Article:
What would you change about Dayton?
There's a big city honesty that I miss. I'm used to people saying "hey, I didn't particularly care for this meal, it was too spicy, can I get something else?" I think some people in the Midwest think that they are being polite by not voicing their discontentment, but I would much rather know when we've made a misstep or let someone down and fix it while they are at the restaurant, than read it in an online review or hear it through gossip from a friend of a friend.

Also, a beach; we're not close to the ocean, and I miss that all of the time. I think everyone needs to put their toes in the sand at least twice a year. If we could take the people of Dayton and put them on a beach, it'd probably be perfect.

What do you wish people knew about Dayton?
Dayton is a city of inventors and we have an industrious, indomitable spirit. I've seen more cool collaborations in Dayton than I ever saw in other larger cities. I'm excited to be moving in that collaborative direction with our new partnership with Boston Stoker, where we are combining their coffee expertise and attention to quality with our food options. Also, the music scene in Dayton is just phenomenal. I joke that I need a condition of employment at Lily's to be that you must sign a guarantee that you will not join a band with your coworker, because employees keep forming all these awesome bands and I have trouble staffing weekend nights.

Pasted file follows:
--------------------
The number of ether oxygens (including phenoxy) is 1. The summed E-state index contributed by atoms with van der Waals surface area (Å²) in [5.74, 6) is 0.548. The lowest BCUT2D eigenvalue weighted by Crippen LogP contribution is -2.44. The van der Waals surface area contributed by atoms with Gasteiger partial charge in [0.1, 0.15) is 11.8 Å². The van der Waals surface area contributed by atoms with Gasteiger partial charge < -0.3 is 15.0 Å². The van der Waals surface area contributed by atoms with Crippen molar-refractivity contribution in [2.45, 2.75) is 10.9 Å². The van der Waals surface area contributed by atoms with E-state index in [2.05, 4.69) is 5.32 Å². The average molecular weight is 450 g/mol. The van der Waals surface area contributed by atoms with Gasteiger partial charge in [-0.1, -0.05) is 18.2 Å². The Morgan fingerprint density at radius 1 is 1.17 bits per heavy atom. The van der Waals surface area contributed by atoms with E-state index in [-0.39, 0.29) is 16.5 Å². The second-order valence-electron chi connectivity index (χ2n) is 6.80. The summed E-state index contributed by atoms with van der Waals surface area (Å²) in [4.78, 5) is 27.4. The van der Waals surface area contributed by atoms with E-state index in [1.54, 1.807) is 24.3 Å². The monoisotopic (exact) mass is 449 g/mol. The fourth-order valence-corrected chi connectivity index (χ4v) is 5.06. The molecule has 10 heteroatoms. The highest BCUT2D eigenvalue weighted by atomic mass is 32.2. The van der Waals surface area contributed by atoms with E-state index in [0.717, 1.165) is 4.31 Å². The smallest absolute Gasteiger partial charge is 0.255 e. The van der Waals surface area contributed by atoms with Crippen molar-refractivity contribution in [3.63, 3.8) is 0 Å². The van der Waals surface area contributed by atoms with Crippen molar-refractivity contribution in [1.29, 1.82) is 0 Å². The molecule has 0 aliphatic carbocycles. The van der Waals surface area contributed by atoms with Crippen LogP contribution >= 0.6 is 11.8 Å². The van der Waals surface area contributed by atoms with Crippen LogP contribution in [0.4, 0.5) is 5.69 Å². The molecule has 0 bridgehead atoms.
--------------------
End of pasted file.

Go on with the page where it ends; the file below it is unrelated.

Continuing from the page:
What are some things events and new food menus etc. that Daytonians can look forward to in 2016?
At Lily's, we are going to go all in on our unique perspective. Our pickle and shrub event last fall was so well received, and our amari/apertif/digestif event went so well, that we've decided to get away from the traditional and keep doing our own thing. We have a '90s rap-themed dinner in the works, and also Wu Tang cookies on house-made ice cream. We believe that people in Dayton have a sense of adventure and we plan to tap into that more.